A study shows that kids’ perception of food is influenced by product composition and sensorial aspects such as appearance, aroma, texture, and taste.
Plant-based meat has been widely accepted globally as alternative meat products continue to generate buzz.
And, with a new wave of conscious consumerism, more and more people are reducing meat consumption for health, the planet and the animals.
According to a recent study by research firm The Hartman Group, an estimated 48% of consumers look for products labelled as “plant-based.”
However, do kids like eating plant-based meat? Are these products even suitable for them? A number of studies attempt to answer these questions.
Kids’ perception of plant-based meat analogues
A new study published in ScienceDirect indicated that the kids’ perception of plant-based meat analogues is influenced by product composition and sensorial aspects such as appearance, aroma, texture, and taste.
Researchers from Wageningen University & Research in the Netherlands interviewed 34 kids – aged 8, 9 or 10 years old and who usually ate meat products.
The kids were presented with a vegan burger and plant-based meatballs, as well as vegetarian options from Nestlé’s Garden Gourmet brand and Unilever’s The Vegetarian Butcher brand.
The study findings showed that the kids perceived meat alternatives to be healthy and this observation was unrelated to the vegetable content and reduced amount of fat.
The positive perception of meat alternatives was influenced by palatability, which was noted to be satisfactory for most children surveyed.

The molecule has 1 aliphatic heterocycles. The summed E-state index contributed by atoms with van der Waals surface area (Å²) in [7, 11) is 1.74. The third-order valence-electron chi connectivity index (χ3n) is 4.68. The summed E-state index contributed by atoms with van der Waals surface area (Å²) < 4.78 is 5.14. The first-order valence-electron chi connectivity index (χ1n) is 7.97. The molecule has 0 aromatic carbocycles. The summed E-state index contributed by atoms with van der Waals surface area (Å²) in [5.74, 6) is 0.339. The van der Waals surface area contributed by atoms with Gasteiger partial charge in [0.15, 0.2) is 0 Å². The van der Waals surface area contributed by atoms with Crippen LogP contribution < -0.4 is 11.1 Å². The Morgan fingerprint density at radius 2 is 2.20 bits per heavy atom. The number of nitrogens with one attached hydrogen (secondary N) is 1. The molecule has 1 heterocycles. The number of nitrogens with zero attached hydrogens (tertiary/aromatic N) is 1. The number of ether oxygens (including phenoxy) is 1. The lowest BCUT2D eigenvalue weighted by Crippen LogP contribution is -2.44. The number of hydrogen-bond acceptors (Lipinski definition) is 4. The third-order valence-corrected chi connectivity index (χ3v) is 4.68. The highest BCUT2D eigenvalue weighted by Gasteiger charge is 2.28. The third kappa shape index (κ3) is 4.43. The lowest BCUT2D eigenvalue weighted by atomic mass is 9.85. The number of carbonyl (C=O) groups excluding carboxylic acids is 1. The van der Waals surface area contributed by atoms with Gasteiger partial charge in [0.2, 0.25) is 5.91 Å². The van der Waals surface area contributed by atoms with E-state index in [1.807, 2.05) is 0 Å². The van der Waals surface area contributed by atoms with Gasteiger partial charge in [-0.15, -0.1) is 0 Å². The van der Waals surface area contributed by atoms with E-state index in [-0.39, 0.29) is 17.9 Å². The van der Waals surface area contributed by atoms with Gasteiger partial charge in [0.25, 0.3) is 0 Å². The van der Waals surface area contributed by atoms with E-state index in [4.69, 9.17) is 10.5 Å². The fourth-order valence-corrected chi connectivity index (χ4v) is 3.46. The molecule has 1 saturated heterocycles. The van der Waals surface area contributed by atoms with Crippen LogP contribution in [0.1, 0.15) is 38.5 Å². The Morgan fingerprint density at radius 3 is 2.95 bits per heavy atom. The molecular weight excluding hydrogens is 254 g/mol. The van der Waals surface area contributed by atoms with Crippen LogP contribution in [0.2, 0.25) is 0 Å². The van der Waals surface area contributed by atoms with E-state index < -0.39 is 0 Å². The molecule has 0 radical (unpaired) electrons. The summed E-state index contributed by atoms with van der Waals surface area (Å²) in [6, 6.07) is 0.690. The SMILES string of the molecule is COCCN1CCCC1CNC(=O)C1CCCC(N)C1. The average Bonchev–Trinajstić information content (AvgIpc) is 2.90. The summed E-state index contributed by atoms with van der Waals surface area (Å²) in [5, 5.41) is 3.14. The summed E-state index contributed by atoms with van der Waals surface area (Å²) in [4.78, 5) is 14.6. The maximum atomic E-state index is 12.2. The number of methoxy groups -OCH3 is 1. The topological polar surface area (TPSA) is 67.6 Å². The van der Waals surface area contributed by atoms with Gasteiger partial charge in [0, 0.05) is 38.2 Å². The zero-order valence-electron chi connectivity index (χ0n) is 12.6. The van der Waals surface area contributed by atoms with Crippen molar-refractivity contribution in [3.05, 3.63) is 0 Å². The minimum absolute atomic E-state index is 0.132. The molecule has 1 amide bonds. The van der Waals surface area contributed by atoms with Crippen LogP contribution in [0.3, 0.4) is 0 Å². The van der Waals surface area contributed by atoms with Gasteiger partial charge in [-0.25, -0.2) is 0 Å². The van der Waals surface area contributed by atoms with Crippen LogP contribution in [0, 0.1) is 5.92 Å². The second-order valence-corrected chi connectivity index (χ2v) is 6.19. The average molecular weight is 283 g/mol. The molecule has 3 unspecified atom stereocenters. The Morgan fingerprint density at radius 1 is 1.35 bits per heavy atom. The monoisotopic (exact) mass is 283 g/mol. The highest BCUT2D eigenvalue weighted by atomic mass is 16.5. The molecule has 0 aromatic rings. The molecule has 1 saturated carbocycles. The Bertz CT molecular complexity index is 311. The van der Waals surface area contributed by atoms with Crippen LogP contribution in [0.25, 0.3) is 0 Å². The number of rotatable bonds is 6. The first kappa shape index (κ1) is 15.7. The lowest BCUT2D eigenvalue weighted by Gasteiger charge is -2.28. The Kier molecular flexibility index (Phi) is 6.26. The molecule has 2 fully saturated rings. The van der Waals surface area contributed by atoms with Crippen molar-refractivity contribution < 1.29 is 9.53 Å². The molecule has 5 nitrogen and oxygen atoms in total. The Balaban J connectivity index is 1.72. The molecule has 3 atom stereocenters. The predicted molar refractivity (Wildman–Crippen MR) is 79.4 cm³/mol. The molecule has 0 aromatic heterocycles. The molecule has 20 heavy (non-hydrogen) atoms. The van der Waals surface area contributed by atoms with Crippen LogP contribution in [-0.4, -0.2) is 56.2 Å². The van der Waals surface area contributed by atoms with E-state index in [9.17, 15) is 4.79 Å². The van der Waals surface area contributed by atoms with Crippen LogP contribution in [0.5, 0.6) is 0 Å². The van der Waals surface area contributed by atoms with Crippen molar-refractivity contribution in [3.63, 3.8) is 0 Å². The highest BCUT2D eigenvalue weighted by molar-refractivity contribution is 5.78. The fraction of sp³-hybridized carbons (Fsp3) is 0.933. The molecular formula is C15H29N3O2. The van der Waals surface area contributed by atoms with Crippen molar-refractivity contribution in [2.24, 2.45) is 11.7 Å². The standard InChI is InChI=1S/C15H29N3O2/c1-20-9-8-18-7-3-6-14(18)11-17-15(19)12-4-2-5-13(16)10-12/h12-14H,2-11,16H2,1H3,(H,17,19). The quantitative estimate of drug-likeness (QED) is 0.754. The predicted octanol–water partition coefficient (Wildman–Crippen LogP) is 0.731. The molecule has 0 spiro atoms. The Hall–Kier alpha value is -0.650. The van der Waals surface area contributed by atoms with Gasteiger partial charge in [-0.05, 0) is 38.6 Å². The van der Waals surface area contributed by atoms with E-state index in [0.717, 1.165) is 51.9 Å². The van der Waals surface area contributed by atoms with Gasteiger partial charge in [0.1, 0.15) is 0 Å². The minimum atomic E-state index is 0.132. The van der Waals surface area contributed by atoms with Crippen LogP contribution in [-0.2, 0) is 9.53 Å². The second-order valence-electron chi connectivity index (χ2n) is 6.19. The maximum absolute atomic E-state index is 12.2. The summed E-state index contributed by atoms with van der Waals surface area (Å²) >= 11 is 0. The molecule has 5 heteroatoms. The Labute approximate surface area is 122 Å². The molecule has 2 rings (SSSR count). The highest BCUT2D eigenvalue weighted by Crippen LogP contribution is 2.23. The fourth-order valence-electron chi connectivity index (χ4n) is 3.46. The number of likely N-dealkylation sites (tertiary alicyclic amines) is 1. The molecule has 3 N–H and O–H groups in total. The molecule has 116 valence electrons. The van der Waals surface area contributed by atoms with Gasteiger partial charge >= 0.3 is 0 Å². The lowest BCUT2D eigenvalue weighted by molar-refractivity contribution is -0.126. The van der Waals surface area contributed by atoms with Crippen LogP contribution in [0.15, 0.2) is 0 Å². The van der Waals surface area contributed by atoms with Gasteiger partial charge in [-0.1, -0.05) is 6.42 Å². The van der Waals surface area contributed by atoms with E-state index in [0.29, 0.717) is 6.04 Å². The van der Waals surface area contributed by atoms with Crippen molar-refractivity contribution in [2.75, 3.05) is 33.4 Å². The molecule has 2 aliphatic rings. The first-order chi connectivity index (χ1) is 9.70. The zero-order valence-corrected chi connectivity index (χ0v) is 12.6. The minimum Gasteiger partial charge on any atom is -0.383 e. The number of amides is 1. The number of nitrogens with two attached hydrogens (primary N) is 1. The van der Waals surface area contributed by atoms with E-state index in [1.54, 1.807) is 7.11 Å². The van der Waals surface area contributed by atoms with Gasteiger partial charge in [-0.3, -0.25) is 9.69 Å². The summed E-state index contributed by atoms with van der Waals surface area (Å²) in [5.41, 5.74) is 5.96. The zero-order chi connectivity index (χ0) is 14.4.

Moreover, children’s empathy towards animals also contributed towards their favourable judgement of meat alternatives.
Finally, although, the children appreciated the resemblance of the packaging of meat alternatives when comparing it to conventional meat, they were of the opinion that the packaging should communicate that it contains a meat substitute.
The results indicated that the younger generations are more open to explore plant-based analogues, especially if the taste and texture match their meat counterparts.
A separate 2019 poll commissioned by Linda McCartney Foods found that 70% of children want to see more vegan and veggie meals on their school menu.
Around 1,000 children between the ages of 8-16 were interviewed.
The survey found that 44% of school pupils had reduced meat consumption, and 10% already lived a meat-free lifestyle.
The motivations for the kids moving away from meat were being kinder to animals (44%) and the environment (31%). An additional 29% said they wanted to be healthier, and 19% said they just preferred a vegetarian lifestyle.
Is a vegan diet healthy for kids?
There is a unanimous consensus that a well-planned, varied plant-based diet is suitable for everyone, including children.
According to the Academy of Nutrition and Dietetics ‘appropriately planned vegetarian, including vegan diets are healthful, nutritionally adequate, and may provide health benefits for the prevention and treatment of certain diseases. These diets are appropriate for all stages of the life cycle, including pregnancy, lactation, infancy, childhood and adolescence.’
A healthy plant-based diet contains all the healthy fats, protein, carbohydrates, vitamins, and minerals growing children need.
That means a diet made up of whole plant foods such as nuts, seeds, vegetables, pulses, legumes, whole grains and fruits is absolutely suitable for young kids.
Furthermore, Louisa Matwiejczyk, lecturer and advanced accredited practising dietitian at Flinders University said: “As supported by lots of studies over generations, if the diet is well-planned, there is no risk of children being malnourished while following a vegetarian diet.”
Matwiejczyk, however, cautioned that children on vegan diets need to be monitored more carefully to make sure they are getting all the requisite nutrients.
“That is a subpopulation that could be at risk of malnutrition as it is really hard to get calories in for children on a vegan diet,” she said.
“Because there are essential nutrients that are only found in animal products, there can be serious effects if children miss out on those nutrients.”
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